Trying to Make Sense of Steubenville

17 Mar

Like most people I know, and most people you probably know, I’ve been to some boozy parties where instances of bad judgment outnumbered good. In my case, those parties were all in college, because I didn’t go to parties in high school. Except for a matter of degree, I have some doubt that the parties were substantially different, especially those I attended as a freshman with other freshmen. We were all pretty young, even by the time we weren’t teens any longer. By the time I was old enough to set legal foot in a bar, I’d done enough heavy drinking to find the whole thing kind of passé.

And like at least 25% of the women you know who attended college, I experienced sexual assault. On one of these occasions I was roofied by a frat boy who became, in later years, well known for drugging women and locking them, via enormous keyed padlock, in his frat house room. This wasn’t one of the countless nights I engaged in binge drinking. Neither were any of the other nights when incidents that fall on a spectrum between coercion and assault took place. On the nights when I was truly out of control, somebody always took me home and put me to bed.

And yes, we all knew the rules: Don’t go out alone. Use the buddy system. Whatever other bullshit you’ve been told that makes you responsible for keeping another person’s appendages out of your body. This was the heyday of the Take Back the Night march. We played along. Dismal things still happened, because whether or not we followed the rules, we got hurt—the guy with the padlock was a trusted friend of a trusted friend; on the night when he locked me in, he physically shoved my friends out the door; he was able to hurt us again and again because, in our shame, in our habit of seeking our own responsibility for the things that happened to us, we didn’t tell each other. The rules we give girls to “avoid rape” are simple lies of social control. They have nothing to do with rape; they’re about telling girls and women how they’re supposed to behave. Their only meaningful outcome is the collective silence, born of self-blame, that lets a young man with a padlock on his door and a healthy supply of hallucination-inducing chemicals with which to spike drinks do what he does over and over again.


The Steubenville trial hinged on just how drunk that poor girl was. Just a little drunk, and she must have consented, despite the fact that she distinctly recalls, during the one chance she had, saying no. Blackout drunk and it was an undeniable rape. It’s pretty clear here that in the usual he-said/she-said circumstances of a rape trial, these boys wouldn’t have even been charged. Lots of attention has been paid to the use of texts and tweets in the trial—and I’ll concede that I find their delivery, the actual testimony, endlessly interesting—but it seems to me that the focus on level of intoxication, on the possibility that her status as blackout drunk insured conviction—is a remarkable factor. Hasn’t it been the case, always, that the more drunk a woman was, the less able she was to call what happened to her a crime?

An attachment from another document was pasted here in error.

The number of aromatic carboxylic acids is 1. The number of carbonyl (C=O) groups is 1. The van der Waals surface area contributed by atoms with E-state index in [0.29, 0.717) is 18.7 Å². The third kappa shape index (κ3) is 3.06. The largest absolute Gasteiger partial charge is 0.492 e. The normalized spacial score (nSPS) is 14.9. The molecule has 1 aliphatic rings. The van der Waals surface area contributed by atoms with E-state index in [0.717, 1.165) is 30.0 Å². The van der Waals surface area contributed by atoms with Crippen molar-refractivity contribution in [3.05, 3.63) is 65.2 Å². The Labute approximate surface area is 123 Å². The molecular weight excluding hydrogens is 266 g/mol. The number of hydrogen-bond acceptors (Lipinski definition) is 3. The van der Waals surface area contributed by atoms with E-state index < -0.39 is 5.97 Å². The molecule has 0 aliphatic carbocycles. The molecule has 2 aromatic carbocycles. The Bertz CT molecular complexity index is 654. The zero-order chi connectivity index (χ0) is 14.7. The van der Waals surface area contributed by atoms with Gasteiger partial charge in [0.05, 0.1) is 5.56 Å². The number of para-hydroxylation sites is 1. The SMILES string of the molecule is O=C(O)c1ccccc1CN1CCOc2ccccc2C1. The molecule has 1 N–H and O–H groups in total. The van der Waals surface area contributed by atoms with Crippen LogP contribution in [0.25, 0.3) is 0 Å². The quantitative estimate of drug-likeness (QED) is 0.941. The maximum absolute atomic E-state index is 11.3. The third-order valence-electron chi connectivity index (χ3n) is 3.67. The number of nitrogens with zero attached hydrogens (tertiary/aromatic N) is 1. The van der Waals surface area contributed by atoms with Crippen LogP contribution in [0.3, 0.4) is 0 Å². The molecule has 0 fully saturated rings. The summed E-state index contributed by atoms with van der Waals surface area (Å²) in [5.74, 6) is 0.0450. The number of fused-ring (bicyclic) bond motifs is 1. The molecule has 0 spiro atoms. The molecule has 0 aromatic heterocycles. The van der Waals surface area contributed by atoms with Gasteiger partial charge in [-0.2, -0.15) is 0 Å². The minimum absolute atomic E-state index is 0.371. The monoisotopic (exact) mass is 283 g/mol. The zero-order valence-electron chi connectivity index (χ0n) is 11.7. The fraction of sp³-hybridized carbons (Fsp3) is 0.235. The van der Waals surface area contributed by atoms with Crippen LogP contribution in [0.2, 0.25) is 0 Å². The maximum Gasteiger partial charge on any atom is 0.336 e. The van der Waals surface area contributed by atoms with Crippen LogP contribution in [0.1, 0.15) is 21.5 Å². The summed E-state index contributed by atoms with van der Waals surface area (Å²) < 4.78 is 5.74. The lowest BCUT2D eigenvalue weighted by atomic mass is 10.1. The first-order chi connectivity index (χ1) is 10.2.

I’m also struggling with these words, accuser and victim. (You can probably tell by some of the awkward diction in that last paragraph.) Accuser, of course, is a nice men’s-rights dog whistle implying that the woman* in question has any choice about what happened to her and about the narrative that unfolds afterward, that she had agency in the events at hand far beyond what is actually the case, and that her primary identity is as someone who makes an accusation, not as someone who pursues legal recourse for herself and for her attacker’s future targets. Victim, while more accurate, implies that a woman has no agency whatsoever—which is generally true during the course of a rape or sexual assault—and that her lack of agency will follow her indefinitely, will define who she is. Probably people better educated on this point than I am, who’ve seriously studied this stuff, have a better word for this. But if they do, it hasn’t entered the public lexicon yet. We need a new word.